Kwang-Soo Kim, PhDDirector, Molecular Neurobiology Laboratory
About Dr. Kim
Kwang-Soo Kim, PhD, has over 25 years of experience investigating molecular and developmental neurobiology of the midbrain dopamine neuronal system in health and disease, focusing on elucidating the transcriptional mechanisms underlying development and maintenance of dopamine neurons. Dr. Kim’s Molecular Neurobiology Laboratory, founded in 1998, studies the biology of brain cells that rely on the brain chemical dopamine to communicate. Major brain disorders such as PD, ADHD, and schizophrenia are related to abnormalities affecting these cells. Parkinson’s, Alzheimer’s, and autoimmune diseases involve damage to specific cell types.
Based on basic transcriptional studies of midbrain dopamine neurons, Dr. Kim’s lab identified the orphan nuclear receptor Nurr1 as a potential drug target of Parkinson’s disease (PD) to develop novel drug candidates for neuroprotective and mechanism-based therapeutics. Promising compounds are being generated using established high throughput screening by medicinal chemistry and are being tested in preclinical animal models.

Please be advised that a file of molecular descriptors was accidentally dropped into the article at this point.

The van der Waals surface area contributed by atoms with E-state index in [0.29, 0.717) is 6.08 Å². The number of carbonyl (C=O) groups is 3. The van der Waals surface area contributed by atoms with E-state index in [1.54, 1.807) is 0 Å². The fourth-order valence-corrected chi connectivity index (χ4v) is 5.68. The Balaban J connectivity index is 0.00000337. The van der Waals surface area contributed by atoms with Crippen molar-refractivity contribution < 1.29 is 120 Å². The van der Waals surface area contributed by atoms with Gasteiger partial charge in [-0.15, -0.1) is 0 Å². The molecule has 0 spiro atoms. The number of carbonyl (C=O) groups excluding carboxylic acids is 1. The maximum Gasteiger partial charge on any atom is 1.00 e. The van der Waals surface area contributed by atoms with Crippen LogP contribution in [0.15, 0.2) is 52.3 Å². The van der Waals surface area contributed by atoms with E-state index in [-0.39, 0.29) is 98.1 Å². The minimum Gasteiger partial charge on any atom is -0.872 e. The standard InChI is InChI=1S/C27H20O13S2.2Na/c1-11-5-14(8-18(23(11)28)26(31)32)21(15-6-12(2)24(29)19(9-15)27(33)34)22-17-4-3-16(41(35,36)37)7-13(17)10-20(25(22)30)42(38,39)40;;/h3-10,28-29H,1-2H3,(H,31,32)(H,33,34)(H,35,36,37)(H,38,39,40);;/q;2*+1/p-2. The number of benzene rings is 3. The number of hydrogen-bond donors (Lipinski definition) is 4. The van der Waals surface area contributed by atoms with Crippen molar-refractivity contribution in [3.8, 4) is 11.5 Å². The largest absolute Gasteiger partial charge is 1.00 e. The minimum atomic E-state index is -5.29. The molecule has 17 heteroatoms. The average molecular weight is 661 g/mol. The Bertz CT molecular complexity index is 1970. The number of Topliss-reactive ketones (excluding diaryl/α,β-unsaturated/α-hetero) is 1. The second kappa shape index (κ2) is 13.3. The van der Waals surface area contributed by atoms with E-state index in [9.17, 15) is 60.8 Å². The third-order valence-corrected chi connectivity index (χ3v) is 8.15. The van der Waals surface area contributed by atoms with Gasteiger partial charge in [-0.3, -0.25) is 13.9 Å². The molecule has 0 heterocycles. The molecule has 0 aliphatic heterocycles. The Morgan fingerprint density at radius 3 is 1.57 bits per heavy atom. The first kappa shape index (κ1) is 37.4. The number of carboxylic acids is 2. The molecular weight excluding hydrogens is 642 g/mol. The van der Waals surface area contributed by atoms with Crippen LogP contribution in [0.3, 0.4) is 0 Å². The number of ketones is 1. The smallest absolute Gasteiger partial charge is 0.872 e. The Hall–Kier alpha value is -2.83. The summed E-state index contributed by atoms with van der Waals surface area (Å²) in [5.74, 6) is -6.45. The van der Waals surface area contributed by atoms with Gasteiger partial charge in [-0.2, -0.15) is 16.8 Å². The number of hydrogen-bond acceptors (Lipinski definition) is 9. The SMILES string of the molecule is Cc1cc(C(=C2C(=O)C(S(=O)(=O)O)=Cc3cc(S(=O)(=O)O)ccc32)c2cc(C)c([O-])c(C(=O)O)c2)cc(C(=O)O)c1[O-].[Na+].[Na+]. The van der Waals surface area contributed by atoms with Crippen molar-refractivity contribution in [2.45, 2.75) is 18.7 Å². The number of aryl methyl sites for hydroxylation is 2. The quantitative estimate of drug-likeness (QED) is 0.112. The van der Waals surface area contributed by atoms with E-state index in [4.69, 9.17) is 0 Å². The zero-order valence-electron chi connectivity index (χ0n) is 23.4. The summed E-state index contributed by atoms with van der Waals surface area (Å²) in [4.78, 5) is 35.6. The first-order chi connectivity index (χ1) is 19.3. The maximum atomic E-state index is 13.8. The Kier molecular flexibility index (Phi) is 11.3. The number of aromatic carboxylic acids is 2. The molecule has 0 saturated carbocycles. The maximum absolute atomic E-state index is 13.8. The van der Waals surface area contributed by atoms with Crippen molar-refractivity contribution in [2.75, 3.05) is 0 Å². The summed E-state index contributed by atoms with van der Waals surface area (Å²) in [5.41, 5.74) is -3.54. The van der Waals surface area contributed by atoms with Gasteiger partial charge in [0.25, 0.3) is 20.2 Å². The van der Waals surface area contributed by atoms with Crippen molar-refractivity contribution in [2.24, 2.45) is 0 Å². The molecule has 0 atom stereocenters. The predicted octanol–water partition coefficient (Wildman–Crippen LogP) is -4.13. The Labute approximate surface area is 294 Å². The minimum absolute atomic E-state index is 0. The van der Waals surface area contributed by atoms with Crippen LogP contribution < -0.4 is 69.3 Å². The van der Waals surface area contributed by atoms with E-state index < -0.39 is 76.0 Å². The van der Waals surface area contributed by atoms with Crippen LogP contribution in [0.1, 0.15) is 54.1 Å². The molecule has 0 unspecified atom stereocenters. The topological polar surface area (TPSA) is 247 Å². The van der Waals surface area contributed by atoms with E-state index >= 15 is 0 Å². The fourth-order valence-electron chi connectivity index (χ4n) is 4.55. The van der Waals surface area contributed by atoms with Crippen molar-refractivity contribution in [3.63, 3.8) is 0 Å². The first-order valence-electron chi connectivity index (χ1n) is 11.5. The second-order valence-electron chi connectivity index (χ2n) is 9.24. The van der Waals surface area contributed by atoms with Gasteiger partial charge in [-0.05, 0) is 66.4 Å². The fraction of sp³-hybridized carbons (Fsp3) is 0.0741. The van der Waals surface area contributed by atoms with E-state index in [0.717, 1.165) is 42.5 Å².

Dr. Kim’s lab also investigates translational stem cell research and personalized cell therapy of PD and is optimizing reprogramming and differentiation methods. His lab has pioneered the generation of clinical grade induced pluripotent stem (iPS) cells using non-viral reprogramming methods such as direct delivery of reprogrammed proteins and novel episomal methods, and has recently identified novel mechanisms underlying metabolic reprogramming during human induced pluripotency.
The search for effective treatments for Parkinson’s disease is ongoing. Join our mailing list to stay up to date on the latest advances.
In the U.S. alone, as many as one million people have Parkinson’s disease. Kwang-Soo Kim, PhD, is committed to finding a way to lower those numbers.
MGH-McLean team have become the first to implant patient-derived midbrain dopaminergic progenitor cells into a patient with Parkinson’s.